"He Felt Like the Existing Warning System Had Failed Him"

Yesterday's Joplin Globe had an extensive article about the tornado warning system the day of the horrific tornado ten years ago and how the warning system has changed since. The article did a thorough interview of a Joplinite who accidentally drove into the tornado.

The man, Stan Walters, said,

He did not hear the sirens. If he had heard them, he would have stayed put.

While sirens should not be a primary warning method (more below), the fact is he didn't hear the sirens because they were not sounded in a useful manner that day, thus the title of my book about the storm

The good news is that Joplin has completely changed its siren activation policy. The city has created a siren activation web site, which is here. During a tornado or extreme winds, they will activate the sirens for three minutes, turn them off for three minutes, and repeat until the danger has passed.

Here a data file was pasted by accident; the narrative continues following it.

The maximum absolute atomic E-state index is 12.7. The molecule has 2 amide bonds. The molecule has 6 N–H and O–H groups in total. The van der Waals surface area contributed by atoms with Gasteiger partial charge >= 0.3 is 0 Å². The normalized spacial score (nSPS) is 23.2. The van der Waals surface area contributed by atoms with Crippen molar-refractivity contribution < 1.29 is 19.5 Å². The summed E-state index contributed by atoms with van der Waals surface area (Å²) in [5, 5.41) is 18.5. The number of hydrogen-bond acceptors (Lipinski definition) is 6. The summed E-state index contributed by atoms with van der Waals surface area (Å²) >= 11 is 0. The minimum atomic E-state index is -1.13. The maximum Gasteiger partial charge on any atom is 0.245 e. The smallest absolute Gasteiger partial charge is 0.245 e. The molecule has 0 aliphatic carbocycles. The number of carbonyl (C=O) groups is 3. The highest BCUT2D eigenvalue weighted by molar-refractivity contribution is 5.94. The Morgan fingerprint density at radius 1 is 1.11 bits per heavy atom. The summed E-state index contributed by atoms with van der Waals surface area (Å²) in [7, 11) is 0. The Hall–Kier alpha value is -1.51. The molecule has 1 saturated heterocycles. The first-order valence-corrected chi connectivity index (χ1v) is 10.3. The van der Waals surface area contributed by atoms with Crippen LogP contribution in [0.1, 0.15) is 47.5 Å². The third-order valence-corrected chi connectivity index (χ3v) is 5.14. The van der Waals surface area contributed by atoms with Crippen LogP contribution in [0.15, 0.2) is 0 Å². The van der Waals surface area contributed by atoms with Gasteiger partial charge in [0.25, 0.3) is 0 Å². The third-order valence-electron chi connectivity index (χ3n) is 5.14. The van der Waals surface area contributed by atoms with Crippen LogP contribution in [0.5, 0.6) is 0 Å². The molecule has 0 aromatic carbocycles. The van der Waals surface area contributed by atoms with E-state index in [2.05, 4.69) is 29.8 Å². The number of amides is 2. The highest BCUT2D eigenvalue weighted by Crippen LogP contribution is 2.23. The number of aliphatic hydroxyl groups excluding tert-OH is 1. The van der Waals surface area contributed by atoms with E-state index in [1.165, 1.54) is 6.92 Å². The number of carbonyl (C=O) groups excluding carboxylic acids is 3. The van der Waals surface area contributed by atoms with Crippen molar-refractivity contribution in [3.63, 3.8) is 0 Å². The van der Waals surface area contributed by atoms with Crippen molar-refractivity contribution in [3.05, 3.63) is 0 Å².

Given the advances in technology since 2011, everyone should:
  • Use a tornado watch to tip you off as to when you should be paying attention to the weather. If a tornado watch is in effect, you should begin watching television or listening to radio as the sky darkens due to the approach of thunderstorms. 
  • Know your locale's siren activation policy but realize that it is likely you will only hear them outdoors, so reliance on them is not sufficient. 
  • Use smartphone technology for tornado warnings. Full instructions can be found here. If you follow the the instructions at the blue link, you will create a nighttime "tornado alarm" for yourself. 
  • Television and radio, when staffed by qualified meteorologists remain the best source of minute-by-minute coverage of tornadoes once the initial warning is received.
And, if you haven't already, make sure your "safe place" is ready in case a tornado warning is issued. 


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